James Lambert
Legalization of recreational pot will have negative consequences in California & potentially rest of US
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By James Lambert
December 12, 2016

Full legalization of recreational marijuana has for several years negatively impacted the state of Colorado, where it was legalized in 2012. Last November many voters in California either didn't care or chose not to investigate the damage it has done to Colorado. California approved (by a margin of 1.5 million, or 56%) proposition 64 which not only legalized pot (for those 21 years or older) but also:
  • Allows marijuana growers / distributors to advertise their product on California television and radio programing. While television and radio advertising of cigarettes is still illegal, pot smoking advertising is now legal.

  • Proposition 64 allows residents to grow upwards of 6 marijuana plants in each house or apartment. The growing of pot in residences can potentially damage the interior of homes and rental properties. Home insurance companies will not cover this type of damage. Landlords, however, still retain the right to include restrictions on pot use and growth in rental properties.

  • Other products of pot can be sold, (such as candy, etc.) that can cause potential harm to younger age groups.
California voters and many Democrat legislators have, for the most part, ignored the negative data that has come from the state of Colorado since recreational pot was legalized 4 years ago. Those negative consequences include the following:
  • Drug related student suspensions have increased by 32% in Colorado.

  • College age pot users' account for 26.8% of college students in the state compared to 18.9% in other states on average according to surveys.

  • Marijuana induced DUI has increased by 32+% since legalization of pot in Colorado. This explains why so many California police departments endorsed a NO vote on proposition 64 in their state.

  • The State of Colorado has set up a division of tourism that actually encourages people to travel to the state to buy recreational marijuana. Out of state anti-pot proponents fiercely oppose this because it naturally encourages people in near-by states where pot is still illegal to break the law. Most doctors agree that pot use is extremely harmful to young adults; especially those 25 & younger (who are at the age where marijuana use can harm the development of the brain). It is also well known to most people who are familiar with the drug that it is extremely addictive to many people. Federal government statistics told us 6 years ago (before Oregon, Colorado, and Colorado legalized the drug) that there were at least 1.5 million people being treated for pot addiction that they were aware of. It is also well known that today's pot is much stronger and significantly more potent than the pot of the 70s.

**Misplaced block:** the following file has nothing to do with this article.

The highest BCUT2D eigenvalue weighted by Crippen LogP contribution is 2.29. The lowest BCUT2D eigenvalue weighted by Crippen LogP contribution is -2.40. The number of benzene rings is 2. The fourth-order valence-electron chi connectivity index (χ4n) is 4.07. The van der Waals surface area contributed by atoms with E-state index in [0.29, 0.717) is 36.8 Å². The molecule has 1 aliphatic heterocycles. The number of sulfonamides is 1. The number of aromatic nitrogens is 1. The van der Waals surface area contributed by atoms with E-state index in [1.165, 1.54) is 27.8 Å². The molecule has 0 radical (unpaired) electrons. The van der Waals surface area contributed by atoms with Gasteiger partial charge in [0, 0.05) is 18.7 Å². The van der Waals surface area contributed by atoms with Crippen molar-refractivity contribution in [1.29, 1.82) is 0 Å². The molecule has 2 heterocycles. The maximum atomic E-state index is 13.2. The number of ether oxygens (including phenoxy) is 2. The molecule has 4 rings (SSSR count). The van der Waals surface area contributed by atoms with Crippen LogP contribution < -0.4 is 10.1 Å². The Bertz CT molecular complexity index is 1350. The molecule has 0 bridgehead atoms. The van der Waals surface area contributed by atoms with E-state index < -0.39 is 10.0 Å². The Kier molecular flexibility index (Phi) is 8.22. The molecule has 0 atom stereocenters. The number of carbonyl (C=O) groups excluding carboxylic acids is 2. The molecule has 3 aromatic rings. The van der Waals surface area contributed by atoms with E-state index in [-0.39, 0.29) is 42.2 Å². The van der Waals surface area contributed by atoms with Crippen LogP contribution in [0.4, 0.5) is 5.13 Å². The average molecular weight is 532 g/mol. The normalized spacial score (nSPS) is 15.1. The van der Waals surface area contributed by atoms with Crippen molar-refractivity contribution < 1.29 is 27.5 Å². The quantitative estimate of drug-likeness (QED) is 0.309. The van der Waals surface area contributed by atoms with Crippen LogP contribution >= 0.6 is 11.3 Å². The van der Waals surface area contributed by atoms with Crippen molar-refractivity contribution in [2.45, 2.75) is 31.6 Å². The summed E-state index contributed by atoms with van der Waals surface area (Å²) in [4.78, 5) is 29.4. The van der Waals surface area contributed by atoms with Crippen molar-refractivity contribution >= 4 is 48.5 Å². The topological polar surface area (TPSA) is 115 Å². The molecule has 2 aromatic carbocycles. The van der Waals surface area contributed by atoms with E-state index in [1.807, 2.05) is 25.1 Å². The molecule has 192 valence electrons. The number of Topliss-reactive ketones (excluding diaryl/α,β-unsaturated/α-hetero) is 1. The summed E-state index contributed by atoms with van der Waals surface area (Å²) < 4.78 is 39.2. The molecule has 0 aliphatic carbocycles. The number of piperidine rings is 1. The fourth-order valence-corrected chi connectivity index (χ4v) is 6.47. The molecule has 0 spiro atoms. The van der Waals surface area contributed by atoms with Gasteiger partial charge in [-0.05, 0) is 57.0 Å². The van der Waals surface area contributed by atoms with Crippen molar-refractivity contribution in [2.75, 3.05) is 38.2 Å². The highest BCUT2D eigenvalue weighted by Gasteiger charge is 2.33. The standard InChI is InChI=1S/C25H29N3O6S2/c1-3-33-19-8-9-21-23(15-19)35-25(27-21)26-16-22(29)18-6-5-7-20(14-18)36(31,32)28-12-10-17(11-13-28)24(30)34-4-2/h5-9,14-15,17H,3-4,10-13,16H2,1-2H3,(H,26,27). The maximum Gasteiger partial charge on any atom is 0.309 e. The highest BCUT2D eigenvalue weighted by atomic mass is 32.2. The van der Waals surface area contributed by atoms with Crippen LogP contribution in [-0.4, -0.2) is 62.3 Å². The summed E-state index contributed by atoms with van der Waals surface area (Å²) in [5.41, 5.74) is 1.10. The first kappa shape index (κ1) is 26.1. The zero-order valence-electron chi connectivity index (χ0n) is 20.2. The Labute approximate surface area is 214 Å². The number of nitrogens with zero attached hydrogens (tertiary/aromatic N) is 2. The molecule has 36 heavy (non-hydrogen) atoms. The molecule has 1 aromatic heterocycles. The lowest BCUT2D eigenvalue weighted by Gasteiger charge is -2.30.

While the Democrat party in San Diego openly endorsed pot legalization, they ignored the pleas of liberal U.S. Senator Diane Feinstein who opposed proposition 64. Non-profit groups such as www.MarijuanaHarmsFamilies.com worked diligently to educate the public of the dangers of legalizing pot in whatever venues they could. Financially the No on proposition advocates were outmatched by liberal pro-pot campaigns, financed by billionaires such as George Soros.

Unfortunately many in the clergy turned a blind eye to the negative consequences of recreational pot legalization and refused to speak out against prop. 64. Only a few ministers took a stand against this dangerous proposition.

The public voted for Prop. 64 this last November and recreational pot is now legal in our state. The cost of legalizing recreational pot will far out-weigh the tax revenue that its sale will bring in. Colorado has clearly demonstrated this. I am now deeply concerned about our society, about our younger generation and the negative impact this drug will have on the lives of hundreds of thousands of Californians.

© James Lambert

 

The views expressed by RenewAmerica columnists are their own and do not necessarily reflect the position of RenewAmerica or its affiliates.
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James Lambert

James Lambert has a broad business background. After receiving his undergraduate degree from Linfield College (McMinnville, Oregon), Lambert pursued a career in banking by working in various management capacities for Crocker Bank, San Diego Trust & Savings Bank and First Interstate Bank (between 1973 and 1995). By 1990 Lambert received his Master in Business Administration from National University (San Diego). For 3 years, Lambert also taught Finance at Mira Costa Community College... (more)

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